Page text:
The Gold Rush: Criterion Collection (Blu-ray)

May 31, 2012 10 Min Read

Review by: Matt Brighton

Plot: What’s it about?

Charlie Chaplin’s films have encompassed almost every virtue that countless other movies have tried to conquer. Though his most underlying theme is love (as are so many other movies), his themes range from human nature to a mood that reflected the nation (and world) as a whole. In Modern Times we saw him lash out against the new wave of the future and how controlled we are by technology and mass production (glad we’re not like that anymore)! But in The Gold Rush, we see a very different message, albeit told in a manner that only Chaplin can tell it. Consistently ranked as one of the better movies ever made, The Gold Rush tells the story of a lone prospector on his search for the great American dream: money. Again, however, this is just the story on the surface and there’s a few more layers to dig through to get the true meaning of the film. As with his other films, Chaplin returns as his loveable and familiar character of “The Tramp” and is instantly recognizable in his derby hat, suit, tie, baggy pants and cane (lest we forget the mustache). We know we’re in for something a bit different when Chaplin’s on screen.

Like many of Chaplin’s other movies, this doesn’t have a large cast, only six members make up the “speaking” roles (though the film was silent, it was re-issued in 1942 with Chaplin doing the narration). We meet The Lone Prospector (Chaplin) as he’s veered off from the thousands of others who are trying to strike it rich in the Alaskan Klondike. This was no mere exaggeration, as the true Gold Rush was said to be something similar to what was shown in the movie. He meets up with Black Larsen (Tom Murray) who, as it turns out, is a fugitive from the law. Another prospector ends up crashing their party by the name of “Big” Jim McKay (Mack Swain). The three are trapped in a shack, tired and hungry and are about to go crazy. If they don’t kill each other first! During the filming, Chaplin read the story of the Donner Party, a story of a group who traveled West in search of a better life, but were caught in the mountains and resorted to cannibalism for survival. This was just the inspiration that he needed to finish The Gold Rush. Though comic in nature, the men are tempted to eat one another as “Big” Jim sees the lone prospector as a giant chicken from time to time.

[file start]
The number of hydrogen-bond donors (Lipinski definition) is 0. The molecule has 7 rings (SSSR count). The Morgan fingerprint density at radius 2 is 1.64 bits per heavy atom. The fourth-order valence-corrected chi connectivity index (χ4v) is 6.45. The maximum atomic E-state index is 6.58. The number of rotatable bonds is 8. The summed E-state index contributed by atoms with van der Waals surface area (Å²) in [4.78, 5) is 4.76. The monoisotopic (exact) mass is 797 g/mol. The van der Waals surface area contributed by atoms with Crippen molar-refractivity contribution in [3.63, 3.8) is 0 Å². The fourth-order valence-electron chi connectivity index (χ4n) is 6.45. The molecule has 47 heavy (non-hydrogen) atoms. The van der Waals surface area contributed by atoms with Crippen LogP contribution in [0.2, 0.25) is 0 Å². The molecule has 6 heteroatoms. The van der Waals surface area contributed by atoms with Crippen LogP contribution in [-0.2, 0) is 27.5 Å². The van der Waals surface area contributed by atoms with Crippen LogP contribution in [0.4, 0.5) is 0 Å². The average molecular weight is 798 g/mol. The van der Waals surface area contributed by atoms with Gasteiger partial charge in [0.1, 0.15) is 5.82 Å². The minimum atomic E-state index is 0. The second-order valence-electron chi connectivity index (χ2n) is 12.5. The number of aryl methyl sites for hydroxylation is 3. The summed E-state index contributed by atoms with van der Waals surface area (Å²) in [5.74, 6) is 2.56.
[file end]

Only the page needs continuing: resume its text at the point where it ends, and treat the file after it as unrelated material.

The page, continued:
Lest we forget, Chaplin’s movies always have a muse, usually a good-looking one at that. In this case it’s Georgia (Georgia Hale). A dancer at a local nightclub, she’s tired of the life she leads and longs for more. Through sheer fate, she meets the lone prospector and he’s fallen instantly in love with her. Naturally, though, she has no idea and when she arrives late to his New Year’s celebration for her; she realizes his feelings. While The Gold Rush touches on many subjects, this is a more light-hearted look at what really happened. Just as his other movies have some rather classic scenes, this does too. The bear who follows him through the mountains (though he never is seen by Chaplin), the house teetering on the edge of the cliff and who can forget one of Chaplin’s most indellable images ever, when he created the roll dance (two forks in dinner rolls). Though Chaplin’s films aren’t that dated, this might be the most dated of his more popular ones. He doesn’t end up walking off into the sunset in the literal sense of the word, but let’s just say that the film ends with a big smile on everyone’s face. True to the end, this is yet another jewel in Chaplin’s crown.

Video: How does it look?